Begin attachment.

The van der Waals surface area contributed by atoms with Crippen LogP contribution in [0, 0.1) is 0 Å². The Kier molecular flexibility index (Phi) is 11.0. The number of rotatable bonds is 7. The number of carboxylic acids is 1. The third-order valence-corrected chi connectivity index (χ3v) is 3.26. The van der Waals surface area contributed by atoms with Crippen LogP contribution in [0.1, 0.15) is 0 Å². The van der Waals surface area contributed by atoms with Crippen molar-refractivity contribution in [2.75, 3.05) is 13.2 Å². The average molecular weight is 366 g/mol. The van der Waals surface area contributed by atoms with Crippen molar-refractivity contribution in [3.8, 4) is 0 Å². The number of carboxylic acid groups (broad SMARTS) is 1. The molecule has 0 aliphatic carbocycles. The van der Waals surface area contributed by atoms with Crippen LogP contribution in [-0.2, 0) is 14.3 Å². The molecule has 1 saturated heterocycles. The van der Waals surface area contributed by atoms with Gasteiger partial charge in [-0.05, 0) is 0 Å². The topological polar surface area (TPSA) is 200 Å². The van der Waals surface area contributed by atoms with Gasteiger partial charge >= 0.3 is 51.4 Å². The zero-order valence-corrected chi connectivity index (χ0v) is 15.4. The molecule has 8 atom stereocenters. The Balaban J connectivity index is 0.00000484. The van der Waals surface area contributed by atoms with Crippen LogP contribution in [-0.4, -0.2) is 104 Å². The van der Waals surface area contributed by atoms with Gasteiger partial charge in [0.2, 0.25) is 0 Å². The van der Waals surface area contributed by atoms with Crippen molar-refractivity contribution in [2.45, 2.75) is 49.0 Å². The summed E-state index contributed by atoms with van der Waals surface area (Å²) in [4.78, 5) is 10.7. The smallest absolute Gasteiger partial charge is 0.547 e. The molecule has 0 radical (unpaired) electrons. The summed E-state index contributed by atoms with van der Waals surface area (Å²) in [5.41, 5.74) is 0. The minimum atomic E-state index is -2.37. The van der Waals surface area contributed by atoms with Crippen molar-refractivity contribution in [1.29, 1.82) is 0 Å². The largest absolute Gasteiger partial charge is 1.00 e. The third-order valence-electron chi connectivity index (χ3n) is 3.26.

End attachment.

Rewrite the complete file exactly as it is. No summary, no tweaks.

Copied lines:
The van der Waals surface area contributed by atoms with Crippen LogP contribution in [0, 0.1) is 0 Å². The Kier molecular flexibility index (Phi) is 11.0. The number of rotatable bonds is 7. The number of carboxylic acids is 1. The third-order valence-corrected chi connectivity index (χ3v) is 3.26. The van der Waals surface area contributed by atoms with Crippen LogP contribution in [0.1, 0.15) is 0 Å². The van der Waals surface area contributed by atoms with Crippen molar-refractivity contribution in [2.75, 3.05) is 13.2 Å². The average molecular weight is 366 g/mol. The van der Waals surface area contributed by atoms with Crippen molar-refractivity contribution in [3.8, 4) is 0 Å². The number of carboxylic acid groups (broad SMARTS) is 1. The molecule has 0 aliphatic carbocycles. The van der Waals surface area contributed by atoms with Crippen LogP contribution in [-0.2, 0) is 14.3 Å². The molecule has 1 saturated heterocycles. The van der Waals surface area contributed by atoms with Gasteiger partial charge in [-0.05, 0) is 0 Å². The topological polar surface area (TPSA) is 200 Å². The van der Waals surface area contributed by atoms with Gasteiger partial charge >= 0.3 is 51.4 Å². The zero-order valence-corrected chi connectivity index (χ0v) is 15.4. The molecule has 8 atom stereocenters. The Balaban J connectivity index is 0.00000484. The van der Waals surface area contributed by atoms with Crippen LogP contribution in [-0.4, -0.2) is 104 Å². The van der Waals surface area contributed by atoms with Gasteiger partial charge in [0.2, 0.25) is 0 Å². The van der Waals surface area contributed by atoms with Crippen molar-refractivity contribution in [2.45, 2.75) is 49.0 Å². The summed E-state index contributed by atoms with van der Waals surface area (Å²) in [4.78, 5) is 10.7. The smallest absolute Gasteiger partial charge is 0.547 e. The molecule has 0 radical (unpaired) electrons. The summed E-state index contributed by atoms with van der Waals surface area (Å²) in [5.41, 5.74) is 0. The minimum atomic E-state index is -2.37. The van der Waals surface area contributed by atoms with Crippen molar-refractivity contribution in [1.29, 1.82) is 0 Å². The largest absolute Gasteiger partial charge is 1.00 e. The third-order valence-electron chi connectivity index (χ3n) is 3.26.